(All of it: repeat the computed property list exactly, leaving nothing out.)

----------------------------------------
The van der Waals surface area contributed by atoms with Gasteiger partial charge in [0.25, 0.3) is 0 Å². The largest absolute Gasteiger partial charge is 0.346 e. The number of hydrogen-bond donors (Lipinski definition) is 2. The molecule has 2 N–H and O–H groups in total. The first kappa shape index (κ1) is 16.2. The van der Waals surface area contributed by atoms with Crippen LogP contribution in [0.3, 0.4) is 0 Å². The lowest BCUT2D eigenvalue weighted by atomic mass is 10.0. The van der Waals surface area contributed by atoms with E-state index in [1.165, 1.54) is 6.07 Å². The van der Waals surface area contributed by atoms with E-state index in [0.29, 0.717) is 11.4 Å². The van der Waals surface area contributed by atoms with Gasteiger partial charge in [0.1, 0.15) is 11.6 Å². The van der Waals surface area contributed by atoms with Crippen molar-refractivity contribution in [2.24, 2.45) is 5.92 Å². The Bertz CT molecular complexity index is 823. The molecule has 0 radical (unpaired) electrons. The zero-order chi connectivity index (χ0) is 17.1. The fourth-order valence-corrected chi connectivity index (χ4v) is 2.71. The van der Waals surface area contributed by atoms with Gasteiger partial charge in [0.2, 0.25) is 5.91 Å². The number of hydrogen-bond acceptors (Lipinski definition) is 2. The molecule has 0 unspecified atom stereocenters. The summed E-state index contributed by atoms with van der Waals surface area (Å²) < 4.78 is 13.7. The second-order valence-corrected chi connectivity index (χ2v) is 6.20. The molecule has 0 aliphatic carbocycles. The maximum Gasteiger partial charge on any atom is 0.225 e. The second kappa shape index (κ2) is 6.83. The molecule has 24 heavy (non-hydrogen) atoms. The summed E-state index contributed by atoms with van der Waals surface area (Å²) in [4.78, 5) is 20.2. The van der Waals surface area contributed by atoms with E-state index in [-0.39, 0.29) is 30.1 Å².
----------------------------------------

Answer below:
The van der Waals surface area contributed by atoms with Gasteiger partial charge in [0.25, 0.3) is 0 Å². The largest absolute Gasteiger partial charge is 0.346 e. The number of hydrogen-bond donors (Lipinski definition) is 2. The molecule has 2 N–H and O–H groups in total. The first kappa shape index (κ1) is 16.2. The van der Waals surface area contributed by atoms with Crippen LogP contribution in [0.3, 0.4) is 0 Å². The lowest BCUT2D eigenvalue weighted by atomic mass is 10.0. The van der Waals surface area contributed by atoms with E-state index in [1.165, 1.54) is 6.07 Å². The van der Waals surface area contributed by atoms with E-state index in [0.29, 0.717) is 11.4 Å². The van der Waals surface area contributed by atoms with Gasteiger partial charge in [0.1, 0.15) is 11.6 Å². The van der Waals surface area contributed by atoms with Crippen molar-refractivity contribution in [2.24, 2.45) is 5.92 Å². The Bertz CT molecular complexity index is 823. The molecule has 0 radical (unpaired) electrons. The zero-order chi connectivity index (χ0) is 17.1. The fourth-order valence-corrected chi connectivity index (χ4v) is 2.71. The van der Waals surface area contributed by atoms with Gasteiger partial charge in [0.2, 0.25) is 5.91 Å². The number of hydrogen-bond acceptors (Lipinski definition) is 2. The molecule has 0 unspecified atom stereocenters. The summed E-state index contributed by atoms with van der Waals surface area (Å²) < 4.78 is 13.7. The second-order valence-corrected chi connectivity index (χ2v) is 6.20. The molecule has 0 aliphatic carbocycles. The maximum Gasteiger partial charge on any atom is 0.225 e. The second kappa shape index (κ2) is 6.83. The molecule has 24 heavy (non-hydrogen) atoms. The summed E-state index contributed by atoms with van der Waals surface area (Å²) in [4.78, 5) is 20.2. The van der Waals surface area contributed by atoms with E-state index in [-0.39, 0.29) is 30.1 Å².